As the proud owner of too many cookbooks,  I try to give them priority when searching for culinary inspiration, but every once in a while a blogger’s recipe blows away the competition, I won’t rest until I make it.   A beautiful photography is sure nice, but I am primarily taken by the writing along the recipe, especially if it conveys more than just cooking.

The moment I read Rosa’s write up on this post while listening to the beautiful song in the background, I knew I was going to make – and love – those noodles.  The few ingredients come together in what seems like an almost austere preparation, but refrain from the temptation of adding more stuff to it.  Accept its  Zen flow, and keep it simple.

(adapted from Rosa’s Yummy Yums blog)

2 bundles of buckwheat noodles (approximately 80 g each)
4 Tbs soy sauce (preferably Kikkoman)
1 + 1/2 Tbs dark sesame oil
2 + 1/2 Tbs rice vinegar (unseasoned)
1 + 1/2 Tsp Wasabi paste
3 Tsps fresh ginger, chopped
2  + 1/2 Tbs sesame seeds, roasted
2 medium carrots, cut into thin matchtsicks
1/2 medium cucumber, cut into thin matchsticks

In a large pan, bring salted water to boil, add the noodles, and simmer for about 4 minutes, or according to the package directions.  When the noodles are cooked, drain and immediately run cold water over them. Transfer the noodles to a bowl as you finish preparing the other ingredients.

Make the dressing by whisking together in a small bowl the sesame oil, soy sauce, rice vinegar, wasabi, and ginger.  Add to the noodles, tossing to combine.  Add the toasted sesame seeds, and mix gently. Refrigerate for about 30 minutes.

When ready to serve, add the carrot and cucumber, mix gently, sprinkle with more sesame seeds if you so desire.


to print the recipe, click here

Comments: To cut the veggies I used one of these small  gadgets that work very well and are simple to wash.  It makes long ribbons that mimic the shape of the noodles, perfect for this dish.

This recipe will be part of our regular rotation from now on.  Leftovers were delicious next day, although the cucumber and the carrots lose their crispness after being in the dressing overnight.  It didn’t bother me at all, but you can always cut a little more of the veggies and add to your plate.   Buckwheat noodles seem to perform a little magic: they satisfy but never make you feel too full.  My favorite type of noodles, hands down.

Rosa, a big thank you for inspiring me with your “Lesson in Zen”    😉

ONE YEAR AGO: Griddle-Fried Filet of Petrale Sole

TWO YEARS AGO: Barm Bread (a must-bake bread!)

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24 thoughts on “SIMPLY SOBA

  1. This soba noodle dish is one of my hot weather favorites. I just grate or julienne the carrots (and red or yellow peppers for some crunch cause I don’t care for cucumbers). Lovely presentation.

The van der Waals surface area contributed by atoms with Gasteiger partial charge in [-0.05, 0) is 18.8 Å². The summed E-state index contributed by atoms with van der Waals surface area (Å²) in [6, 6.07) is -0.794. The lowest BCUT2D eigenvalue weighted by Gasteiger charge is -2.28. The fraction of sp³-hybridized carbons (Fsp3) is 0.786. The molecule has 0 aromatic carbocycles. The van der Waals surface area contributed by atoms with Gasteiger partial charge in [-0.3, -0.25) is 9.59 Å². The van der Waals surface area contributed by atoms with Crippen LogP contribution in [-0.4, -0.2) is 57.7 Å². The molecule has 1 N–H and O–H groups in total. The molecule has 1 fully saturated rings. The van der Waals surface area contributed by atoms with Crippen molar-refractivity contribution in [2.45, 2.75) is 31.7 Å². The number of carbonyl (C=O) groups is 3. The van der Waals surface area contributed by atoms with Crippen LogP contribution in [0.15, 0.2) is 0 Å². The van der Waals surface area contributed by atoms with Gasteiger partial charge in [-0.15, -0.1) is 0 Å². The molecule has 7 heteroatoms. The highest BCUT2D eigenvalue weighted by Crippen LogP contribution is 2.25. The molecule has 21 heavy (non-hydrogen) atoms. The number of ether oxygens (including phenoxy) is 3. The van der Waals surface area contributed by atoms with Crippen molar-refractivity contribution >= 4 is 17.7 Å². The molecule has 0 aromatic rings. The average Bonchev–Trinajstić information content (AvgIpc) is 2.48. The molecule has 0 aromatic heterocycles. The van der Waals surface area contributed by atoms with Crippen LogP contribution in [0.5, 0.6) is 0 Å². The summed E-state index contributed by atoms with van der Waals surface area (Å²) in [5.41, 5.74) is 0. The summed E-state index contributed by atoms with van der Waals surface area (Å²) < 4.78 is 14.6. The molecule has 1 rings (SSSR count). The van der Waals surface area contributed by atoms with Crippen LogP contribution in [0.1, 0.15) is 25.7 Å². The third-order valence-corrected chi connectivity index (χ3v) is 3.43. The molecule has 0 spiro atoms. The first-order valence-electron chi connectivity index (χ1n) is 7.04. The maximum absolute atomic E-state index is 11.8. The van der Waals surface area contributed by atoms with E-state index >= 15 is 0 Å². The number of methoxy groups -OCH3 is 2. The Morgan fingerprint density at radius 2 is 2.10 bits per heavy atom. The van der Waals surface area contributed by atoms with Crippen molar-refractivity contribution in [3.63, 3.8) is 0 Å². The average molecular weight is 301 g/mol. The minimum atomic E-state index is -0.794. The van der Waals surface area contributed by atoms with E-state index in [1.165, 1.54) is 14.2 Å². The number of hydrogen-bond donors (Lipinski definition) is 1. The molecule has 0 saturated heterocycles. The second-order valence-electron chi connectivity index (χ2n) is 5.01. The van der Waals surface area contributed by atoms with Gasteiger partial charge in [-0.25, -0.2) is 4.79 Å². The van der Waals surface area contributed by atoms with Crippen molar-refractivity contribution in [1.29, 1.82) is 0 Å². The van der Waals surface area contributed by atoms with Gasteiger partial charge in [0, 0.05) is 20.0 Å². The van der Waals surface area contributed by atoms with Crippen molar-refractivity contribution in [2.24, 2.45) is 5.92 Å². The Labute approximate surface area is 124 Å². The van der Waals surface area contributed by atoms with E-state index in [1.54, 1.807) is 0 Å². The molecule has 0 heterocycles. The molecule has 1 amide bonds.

2. Ooh, wasabi, love it! Cold soba is delicious and there is so much flavour going on in this recipe, it packs a huge punch. Very impressed with your matchstick shapes. I have to start investing in some gadgets! 🙂 Have a good day Sally.


  3. This certainly has put me in the mood for noodles! Even though I made Shrimp Pad Thai just the other day, this looks very refreshing and satisfying, yet another added to the “to be tried” list. Thanx for sharing!


  4. How much heat do you get from the wasabi? Might be too much for hubby’s tender palate. Looks great to me and maybe a good way to increase aforementioned hubby’s veggie intake. I grate carrots into lots of things. I have one of those Oxo julienne peelers but cannot get it to work. I got it at one of those discount stores I frequent. I will have you test it for me sometime.


    • I didn’t think the heat was excessive, you might use a little less and see how it goes. We love wasabi, so we might be a bit biased

      Mine is an Oxo peeler too – sometimes the first pass doesn’t work well, you have to keep doing it and apply pressure down as you slice it. Some of the veggie will be lost in the process, at least it does for me, but I’m a little clumsy


  5. I think I have everything (except the noodles) to make this dish and I’m certain the kids would love it. Great way to get them (and me for that matter) to eat some more veggies. I just got the peeler a few weeks ago, so good timing on that as well!


  6. You can use spaghettini or linguine as a substitute for the soba noodles, of course, but I think you’ll enjoy the unique character of the soba noodles when you get them. It really comes through in this simple dressing. For people who really love sesame, you can throw in some tahini instead of the sesame oil, but then it’s not the same dish, is it? 🙂


    • Hi, Carole… I’ve flirted for a while with the idea of getting and iPad, but heard that blogging from it is too tricky. Good to know the posts look nice on an iPAD, though

      thanks for dropping by… 😉


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